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20 Dec 2012
By Helena Williams
Journalists killed while covering the the violence in Syria made up the majority of news media casualties in 2012 in one of the bloodiest years on record.
Preliminary findings by the International News Safety Institute show that at least 156 journalists and other media staff were killed because of their work. The global death toll is the third worst on record since INSI began in 2003.
The 33 casualties in Syria were almost double those of the second most dangerous country for journalists, Somalia, where 18 media workers were killed.
News crews have faced unprecedented challenges while trying to report on the unfolding events in Syria, with journalists killed in crossfire or targeted by government or opposition forces. Other journalists have been attacked, tortured, kidnapped and threatened.
The first journalist to be killed in Syria was Shukry Abu Burghol of the state-run al-Thawra newspaper. He was shot by gunmen in Damascus in late December and died on January 2.
Few international journalists have been able to cover the conflict - Syria has been dubbed 'the most difficult one [conflict] we've done' by BBC Middle East correspondent Paul Wood.
Last week, award-winning NBC correspondent Richard Engel and his team were kidnapped in Syria. They were released on Tuesday after five days in captivity. Other journalists are still missing, including Ukrainian journalist Anhar Kochneva who was kidnapped in October.
And with local news outlets under state control, citizen journalists and activists took extreme risks to try to document the war with cameras and mobile phones.
It has been the deadliest year on record for journalists in Somalia, with 18 media workers killed – all of whom were murdered. Many of these cases were linked to militant Islamist group Al-Shabaab.
The third most dangerous country is Nigeria, where 12 media workers died. Seven of these were unidentified staffers for Nigerian newspaper ThisDay who were killed when suicide bombers detonated explosives by their offices in Abuja and Kaduna in coordinated attacks. A spokesperson for the Nigerian Islamist sect Boko Haram later said the group attacked the newspaper's offices to send a strong message that it would 'no longer condone reports misrepresenting them in the press'.
Pakistan and Mexico were the fourth and fifth deadliest countries, with 10 and 11 fatalities.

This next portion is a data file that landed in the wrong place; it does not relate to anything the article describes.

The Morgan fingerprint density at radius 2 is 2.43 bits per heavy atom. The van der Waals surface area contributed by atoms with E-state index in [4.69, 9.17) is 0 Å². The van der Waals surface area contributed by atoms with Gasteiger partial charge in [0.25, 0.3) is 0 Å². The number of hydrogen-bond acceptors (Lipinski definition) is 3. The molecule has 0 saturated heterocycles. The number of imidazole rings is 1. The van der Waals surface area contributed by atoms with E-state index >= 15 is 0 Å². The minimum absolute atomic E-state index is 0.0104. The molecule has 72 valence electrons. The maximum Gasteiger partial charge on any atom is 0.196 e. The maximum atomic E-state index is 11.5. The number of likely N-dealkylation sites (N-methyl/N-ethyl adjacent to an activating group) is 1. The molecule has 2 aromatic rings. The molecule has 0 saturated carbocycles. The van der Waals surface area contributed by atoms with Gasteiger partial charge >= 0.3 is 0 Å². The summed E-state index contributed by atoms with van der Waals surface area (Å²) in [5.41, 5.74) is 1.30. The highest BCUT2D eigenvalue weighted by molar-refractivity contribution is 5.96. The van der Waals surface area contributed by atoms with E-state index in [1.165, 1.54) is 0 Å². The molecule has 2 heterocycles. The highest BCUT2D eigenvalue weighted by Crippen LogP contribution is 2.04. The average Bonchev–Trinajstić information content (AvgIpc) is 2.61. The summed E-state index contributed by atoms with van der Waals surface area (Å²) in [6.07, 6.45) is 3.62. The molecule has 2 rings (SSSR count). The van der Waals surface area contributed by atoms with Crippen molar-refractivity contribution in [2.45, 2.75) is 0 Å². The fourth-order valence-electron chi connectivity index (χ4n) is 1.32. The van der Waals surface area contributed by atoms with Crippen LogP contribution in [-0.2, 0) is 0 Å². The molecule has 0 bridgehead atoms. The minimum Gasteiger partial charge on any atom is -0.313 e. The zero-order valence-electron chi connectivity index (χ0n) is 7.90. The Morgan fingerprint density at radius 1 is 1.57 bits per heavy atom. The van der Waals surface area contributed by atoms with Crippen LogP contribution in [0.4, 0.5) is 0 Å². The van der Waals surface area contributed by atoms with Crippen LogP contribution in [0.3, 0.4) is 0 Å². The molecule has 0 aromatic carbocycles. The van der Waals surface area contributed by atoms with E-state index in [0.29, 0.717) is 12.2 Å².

The worst year on record was in 2007, when INSI counted the deaths of 172 media workers – 65 of whom were in Iraq. In 2006, 168 journalists died.
Richard Sambrook, Honorary President of the International News Safety Institute, said:
"These figures are a shocking testimony to the risks run by journalists in the course of their work. Not just those reporting conflict - but also those confronting corruption and crime. What's most shocking is how few murders of journalists are pursued to prosecution. All parties - agencies, governments and industry - must work together to reduce risks and end impunity for those who threaten journalists.
“In the words of Sunday Times Correspondent Marie Colvin, who we sadly lost in Syria this year, 'The real difficulty is having enough faith in humanity to believe that enough people, be they government, military or man on the street, will care when your file reaches the printed page, the website or the TC screen. We do have that faith because we believe we do make a difference.' (St Bride's London, 2010)”
The preliminary findings, compiled in liaison with INSI's regional contacts, the International Federation of Journalists (IFJ) and the International Press Institute (IPI), are a prelude to INSI's biannual 'Killing the Messenger' report, an analysis of media casualties around the globe.
Other journalist support groups that are members of INSI maintain separate records based on their own criteria. They are:
The Committee to Protect Journalists http://www.cpj.org
The World Association of Newspapers http://wan-ifra.org
As a safety organisation, INSI records all deaths, whether deliberate, accidental or health-related, of all news media staff and freelancers while on assignment or as a result of their news organisation being attacked because of its work.
Photo: An ambulance believed to be carrying the bodies of two western journalists, Marie Colvin and Remi Ochlik, arriving at Alassad University Hospital in Damascus, Syria. The American journalist Mary Colvin and French photographer Remi Ochlik were killed on February 22 during an intense bombardment of the Baba Amro district of Homs, Syria. (AP Photo/APTN)